I'll be home for Christmas (and not just in my dreams)!

Ok, we got our tickets to come home for the holidays! We'll be home from December 19th to January 8th. We wanted to go to Hong Kong on the way, but the travel agency employee told us it would be very expensive and that we couldn't do that without coming back to Okinawa. So, we're just coming home, but that's ok. Maybe we'll get to take a trip while we're in California, at least to Big Bear or something. And I'm pretty sure we're going to Disneyland for my birthday, so that'll be fun! Anyhow, Friends and Family, mark your calendars!

Sunday, August 30, 2009

It's been fun lately, nanoni I must see another doctor.

"nanoni" means 'in spite of' or 'although'

*I'm learning a bit more Japanese. I hope this will continue as my last year here speeds by.

This weekend was lotsa fun! Friday night we took Dan, our new adopted bachelor (Ollie got a girlfriend), to Sam's Anchor Inn, a teppanyaki place in Ginowan and had a super delicious meal with the best steak I've had on the island. Then we walked around KokusaiDori- the international street in Naha, went to Rehab- the international bar, Starbucks- it was late, and saw a a sweet ride- a pearl white scooter named Jasmine with blue running lights and a sick paintjob (this description is one its owner would give, could he speak English). Saturday night we went to a birthday barbecue for our new friend ReBekha in Mibaru Beach. We brought "found" (we'll say) wood for a bonfire and made s'mores! We had lots of fun, ended the night with a trip to Mac, and got home at 4am. Then today we went to the zoo with Ollie and his girlfriend, Mariko. I thought I was going to die because of the crazy was Okinawans drive, but I only got a bit carsick, and only once. We saw lots of animals at the zoo though, which was great, even though it was really hot and rained when we first got there (but gave us a chance to eat some lunch at Wendy's- the only one on the island). For some reason, all the turtles were fornicating... Then we went to dinner with Dan at the Southern Hill Izakaya for some California style sushi and other tasty treats.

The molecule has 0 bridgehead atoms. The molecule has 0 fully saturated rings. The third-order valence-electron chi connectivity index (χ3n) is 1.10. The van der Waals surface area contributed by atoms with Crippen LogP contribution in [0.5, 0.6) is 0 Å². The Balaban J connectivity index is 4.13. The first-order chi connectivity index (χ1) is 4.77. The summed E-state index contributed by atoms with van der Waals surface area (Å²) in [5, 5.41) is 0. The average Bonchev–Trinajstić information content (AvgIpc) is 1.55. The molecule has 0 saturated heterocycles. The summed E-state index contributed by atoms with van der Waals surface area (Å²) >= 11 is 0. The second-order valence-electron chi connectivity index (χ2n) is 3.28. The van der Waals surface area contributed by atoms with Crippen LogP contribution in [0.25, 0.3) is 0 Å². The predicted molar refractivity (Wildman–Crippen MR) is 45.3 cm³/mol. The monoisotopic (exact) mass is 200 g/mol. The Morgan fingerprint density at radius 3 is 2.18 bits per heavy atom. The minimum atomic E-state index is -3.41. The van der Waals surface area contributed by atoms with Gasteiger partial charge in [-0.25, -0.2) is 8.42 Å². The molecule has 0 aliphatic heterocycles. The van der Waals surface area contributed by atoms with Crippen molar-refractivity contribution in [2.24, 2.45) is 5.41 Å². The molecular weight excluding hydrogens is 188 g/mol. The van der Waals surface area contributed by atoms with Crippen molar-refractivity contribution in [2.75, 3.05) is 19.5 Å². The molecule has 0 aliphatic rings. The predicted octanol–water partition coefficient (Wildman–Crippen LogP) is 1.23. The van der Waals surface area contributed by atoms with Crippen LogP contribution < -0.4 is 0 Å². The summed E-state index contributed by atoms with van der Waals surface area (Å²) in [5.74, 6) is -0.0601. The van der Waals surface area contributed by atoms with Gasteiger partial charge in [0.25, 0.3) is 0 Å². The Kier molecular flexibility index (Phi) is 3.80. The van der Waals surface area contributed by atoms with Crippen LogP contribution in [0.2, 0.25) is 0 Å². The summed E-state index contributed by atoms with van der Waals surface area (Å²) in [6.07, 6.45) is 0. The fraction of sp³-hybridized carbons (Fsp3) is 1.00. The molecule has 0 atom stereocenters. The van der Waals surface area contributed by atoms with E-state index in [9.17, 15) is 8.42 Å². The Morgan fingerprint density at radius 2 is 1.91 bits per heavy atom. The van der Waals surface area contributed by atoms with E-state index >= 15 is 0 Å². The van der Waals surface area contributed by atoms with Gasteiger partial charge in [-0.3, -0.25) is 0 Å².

Having mentioned all the fun we had, I must now say that the weekend started with my return to the doctor I saw last week for a follow up only to find that he wasn't sure what was going on in my ear anymore and decided that I need a second opinion from the specialist at the best hospital on the island- University of the Ryukyus. So I will go Thursday (not sure why they will see me on an Okinawan holiday) to see what the next step(s) will be. I can't wait to regain hearing in my right ear!!!

Thursday, August 27, 2009

My First Day